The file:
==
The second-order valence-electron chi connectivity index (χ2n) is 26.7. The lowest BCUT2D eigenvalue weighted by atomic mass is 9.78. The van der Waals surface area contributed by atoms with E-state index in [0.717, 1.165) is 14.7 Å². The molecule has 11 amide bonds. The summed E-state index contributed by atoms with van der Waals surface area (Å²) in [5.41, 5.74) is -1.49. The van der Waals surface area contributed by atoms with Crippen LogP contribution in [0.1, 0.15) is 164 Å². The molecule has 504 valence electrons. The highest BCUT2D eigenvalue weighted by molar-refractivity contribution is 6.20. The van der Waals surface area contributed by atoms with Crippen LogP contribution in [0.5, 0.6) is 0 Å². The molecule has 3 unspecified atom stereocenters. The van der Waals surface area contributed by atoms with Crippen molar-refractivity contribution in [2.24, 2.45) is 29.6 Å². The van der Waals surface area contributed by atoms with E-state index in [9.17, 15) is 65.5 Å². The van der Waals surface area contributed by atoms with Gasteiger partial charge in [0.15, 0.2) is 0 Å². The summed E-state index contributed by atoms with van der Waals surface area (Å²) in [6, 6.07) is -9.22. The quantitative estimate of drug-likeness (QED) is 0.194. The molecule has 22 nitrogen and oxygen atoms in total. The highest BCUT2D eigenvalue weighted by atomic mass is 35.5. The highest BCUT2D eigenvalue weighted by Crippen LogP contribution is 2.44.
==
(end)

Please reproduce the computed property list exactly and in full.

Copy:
The second-order valence-electron chi connectivity index (χ2n) is 26.7. The lowest BCUT2D eigenvalue weighted by atomic mass is 9.78. The van der Waals surface area contributed by atoms with E-state index in [0.717, 1.165) is 14.7 Å². The molecule has 11 amide bonds. The summed E-state index contributed by atoms with van der Waals surface area (Å²) in [5.41, 5.74) is -1.49. The van der Waals surface area contributed by atoms with Crippen LogP contribution in [0.1, 0.15) is 164 Å². The molecule has 504 valence electrons. The highest BCUT2D eigenvalue weighted by molar-refractivity contribution is 6.20. The van der Waals surface area contributed by atoms with Crippen LogP contribution in [0.5, 0.6) is 0 Å². The molecule has 3 unspecified atom stereocenters. The van der Waals surface area contributed by atoms with Crippen molar-refractivity contribution in [2.24, 2.45) is 29.6 Å². The van der Waals surface area contributed by atoms with E-state index in [9.17, 15) is 65.5 Å². The van der Waals surface area contributed by atoms with Gasteiger partial charge in [0.15, 0.2) is 0 Å². The summed E-state index contributed by atoms with van der Waals surface area (Å²) in [6, 6.07) is -9.22. The quantitative estimate of drug-likeness (QED) is 0.194. The molecule has 22 nitrogen and oxygen atoms in total. The highest BCUT2D eigenvalue weighted by atomic mass is 35.5. The highest BCUT2D eigenvalue weighted by Crippen LogP contribution is 2.44.